Downsizing and Decluttering
Whether you are preparing to clean out a parent’s house, a baby boomer who is downsizing, or someone just trying to declutter your home... getting rid of stuff is hard, takes time and the world has really changed!
Our Needs and Likes Have Changed
Not only have tastes and needs changed, but the way people think about stuff has changed. In the past, it was a given that families “passed” things down to the next generation. These days, most boomers and even generation Xers are established and don’t need more stuff from their parents – and their millennial kids either don’t like it or don’t have room for it. Think formal dining room. No one has one anymore, so there’s no place for grandma’s china and crystal stemware, let alone her big old table and chairs. And sad, but true… it’s easier (and cheaper) to buy it from Ikea or Target, than to rent a truck and move it. All this means we are faced with more stuff than ever to get rid of. Here are some tips on how to go about it.
Have a Plan
Before you begin, research the subject. There is a reason that some of the most recent bestsellers are about decluttering and downsizing, e.g., Life-Changing Magic of Tidying Up or Downsizing the Family Home. What you take away from the experts will help you make a definite plan – it will save time, money and your sanity! NOTE: Don’t forget to talk to your family about your plan to downsize – it is much better to ask if they want something and get a, “No thanks” than to find out after it is too late.
What to Save and What to Let Go
Every book or article you read on the subject of downsizing or decluttering begins with deciding what you keep and what you get rid of. One expert suggests when sorting through things, ask these questions: Do I love it? Do I need it? Will I use it? If you do not answer yes to one of them, the item goes. Work from room to room and place items into one of three piles:
- Things to Keep – These are the items you have decided you need or want to save.
- Things to Donate or Sell – Clothing, furniture and other items too good to throw away can be donated to local charity groups such as Habitat for Humanity, Salvation Army and Goodwill. Consignment shops and garage sales are other great options. If you have too much to sell yourself, hire a professional and have an estate sale.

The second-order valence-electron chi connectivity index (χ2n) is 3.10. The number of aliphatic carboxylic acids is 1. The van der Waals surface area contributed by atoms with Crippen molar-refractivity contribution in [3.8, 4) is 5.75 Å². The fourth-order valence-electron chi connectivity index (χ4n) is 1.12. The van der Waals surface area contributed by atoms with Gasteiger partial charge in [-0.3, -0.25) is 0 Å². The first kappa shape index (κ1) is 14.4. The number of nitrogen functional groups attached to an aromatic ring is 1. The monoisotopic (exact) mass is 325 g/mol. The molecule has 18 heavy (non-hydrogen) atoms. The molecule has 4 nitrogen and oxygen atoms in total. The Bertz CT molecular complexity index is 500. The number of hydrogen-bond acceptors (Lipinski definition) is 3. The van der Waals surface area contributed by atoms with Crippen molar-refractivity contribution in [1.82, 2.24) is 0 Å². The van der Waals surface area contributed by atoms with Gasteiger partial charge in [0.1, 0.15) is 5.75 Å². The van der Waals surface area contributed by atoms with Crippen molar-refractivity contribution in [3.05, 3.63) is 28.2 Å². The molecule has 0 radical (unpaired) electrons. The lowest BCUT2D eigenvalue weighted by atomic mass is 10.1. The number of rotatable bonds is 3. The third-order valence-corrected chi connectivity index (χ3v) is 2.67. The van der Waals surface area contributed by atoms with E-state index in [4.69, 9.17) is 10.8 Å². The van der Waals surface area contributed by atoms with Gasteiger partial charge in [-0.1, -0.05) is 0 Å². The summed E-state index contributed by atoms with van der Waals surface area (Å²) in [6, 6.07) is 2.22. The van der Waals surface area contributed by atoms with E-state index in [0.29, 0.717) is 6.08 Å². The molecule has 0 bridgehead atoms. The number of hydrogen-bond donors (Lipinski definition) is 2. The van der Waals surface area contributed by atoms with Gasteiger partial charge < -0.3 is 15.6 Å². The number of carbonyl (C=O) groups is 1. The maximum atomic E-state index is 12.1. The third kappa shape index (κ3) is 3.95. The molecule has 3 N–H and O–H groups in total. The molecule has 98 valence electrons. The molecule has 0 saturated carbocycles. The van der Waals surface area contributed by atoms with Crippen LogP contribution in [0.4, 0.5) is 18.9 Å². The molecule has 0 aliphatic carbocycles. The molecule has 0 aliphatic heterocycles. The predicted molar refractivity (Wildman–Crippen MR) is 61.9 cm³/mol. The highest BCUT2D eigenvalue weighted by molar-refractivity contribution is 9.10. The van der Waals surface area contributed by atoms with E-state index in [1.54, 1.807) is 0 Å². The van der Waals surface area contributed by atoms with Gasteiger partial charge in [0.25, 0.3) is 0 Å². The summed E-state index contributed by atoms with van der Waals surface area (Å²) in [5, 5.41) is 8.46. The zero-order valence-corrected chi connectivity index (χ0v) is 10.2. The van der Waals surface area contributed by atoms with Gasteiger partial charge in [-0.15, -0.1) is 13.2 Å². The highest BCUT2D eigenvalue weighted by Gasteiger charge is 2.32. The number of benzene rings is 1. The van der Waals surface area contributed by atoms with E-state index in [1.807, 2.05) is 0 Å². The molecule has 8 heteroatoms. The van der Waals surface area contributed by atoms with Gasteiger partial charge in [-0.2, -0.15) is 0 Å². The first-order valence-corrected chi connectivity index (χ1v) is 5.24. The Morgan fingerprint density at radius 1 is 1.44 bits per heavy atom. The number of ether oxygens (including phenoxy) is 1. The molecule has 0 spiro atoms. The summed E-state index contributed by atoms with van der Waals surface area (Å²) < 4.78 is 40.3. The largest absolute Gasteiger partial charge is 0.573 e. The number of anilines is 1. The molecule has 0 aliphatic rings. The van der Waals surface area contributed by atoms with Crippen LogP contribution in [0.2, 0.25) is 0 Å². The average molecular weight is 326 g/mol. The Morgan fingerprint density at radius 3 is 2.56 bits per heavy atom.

- Things to Get Rid Of – Luckily, this is Metro Waste Authority’s area of expertise! We are your trusty resource for safe, smart disposal decisions.
- If items are recyclable, then your curbside cart or a drop-off location is one answer. Find where other recyclables (that don’t belong in your cart) can be disposed of in our Recycling & Disposal Guide. Type the name of your item in the search field and disposal options are provided.
- Did cleaning the garage yield household hazardous waste or old paint? Take them to the Hazardous Waste Drop-Off to dispose of them properly.
- The reality is that a considerable amount of stuff will just need to be thrown away. And, you may have more than a curbside garbage cart can hold. If you have access to a truck or trailer, your most economical option is probably to bring your load to Metro Park East Landfill. If there is more stuff than you can handle, it may be time to “Google” a local hauling company who rents “roll-offs” or dumpsters. The company will deliver and pick up the dumpster when full.
- The Extra Trash & Large Item Sticker program will work for you if you only have a few items to throw away.
Downsizing or decluttering can be an overwhelming task. Reduce the stress with a plan and turn to Metro Waste Authority with your disposal questions.